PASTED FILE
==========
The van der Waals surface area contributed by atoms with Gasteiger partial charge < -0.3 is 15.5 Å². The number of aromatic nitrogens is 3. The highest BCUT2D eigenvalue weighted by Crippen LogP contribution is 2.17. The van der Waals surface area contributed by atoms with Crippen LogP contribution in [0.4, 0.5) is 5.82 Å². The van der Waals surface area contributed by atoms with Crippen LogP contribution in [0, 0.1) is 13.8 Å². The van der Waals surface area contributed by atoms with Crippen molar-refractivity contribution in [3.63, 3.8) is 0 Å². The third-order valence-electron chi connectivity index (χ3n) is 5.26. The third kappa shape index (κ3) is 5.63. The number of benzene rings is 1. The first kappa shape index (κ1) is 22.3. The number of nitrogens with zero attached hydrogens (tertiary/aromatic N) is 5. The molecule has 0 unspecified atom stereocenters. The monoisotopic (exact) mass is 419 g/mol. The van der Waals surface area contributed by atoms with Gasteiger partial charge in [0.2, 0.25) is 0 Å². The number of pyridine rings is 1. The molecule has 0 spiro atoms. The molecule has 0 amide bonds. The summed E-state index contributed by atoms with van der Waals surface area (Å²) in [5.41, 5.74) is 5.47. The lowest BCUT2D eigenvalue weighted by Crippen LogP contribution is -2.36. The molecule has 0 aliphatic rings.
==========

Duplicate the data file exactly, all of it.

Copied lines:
The van der Waals surface area contributed by atoms with Gasteiger partial charge < -0.3 is 15.5 Å². The number of aromatic nitrogens is 3. The highest BCUT2D eigenvalue weighted by Crippen LogP contribution is 2.17. The van der Waals surface area contributed by atoms with Crippen LogP contribution in [0.4, 0.5) is 5.82 Å². The van der Waals surface area contributed by atoms with Crippen LogP contribution in [0, 0.1) is 13.8 Å². The van der Waals surface area contributed by atoms with Crippen molar-refractivity contribution in [3.63, 3.8) is 0 Å². The third-order valence-electron chi connectivity index (χ3n) is 5.26. The third kappa shape index (κ3) is 5.63. The number of benzene rings is 1. The first kappa shape index (κ1) is 22.3. The number of nitrogens with zero attached hydrogens (tertiary/aromatic N) is 5. The molecule has 0 unspecified atom stereocenters. The monoisotopic (exact) mass is 419 g/mol. The van der Waals surface area contributed by atoms with Gasteiger partial charge in [0.2, 0.25) is 0 Å². The number of pyridine rings is 1. The molecule has 0 spiro atoms. The molecule has 0 amide bonds. The summed E-state index contributed by atoms with van der Waals surface area (Å²) in [5.41, 5.74) is 5.47. The lowest BCUT2D eigenvalue weighted by Crippen LogP contribution is -2.36. The molecule has 0 aliphatic rings.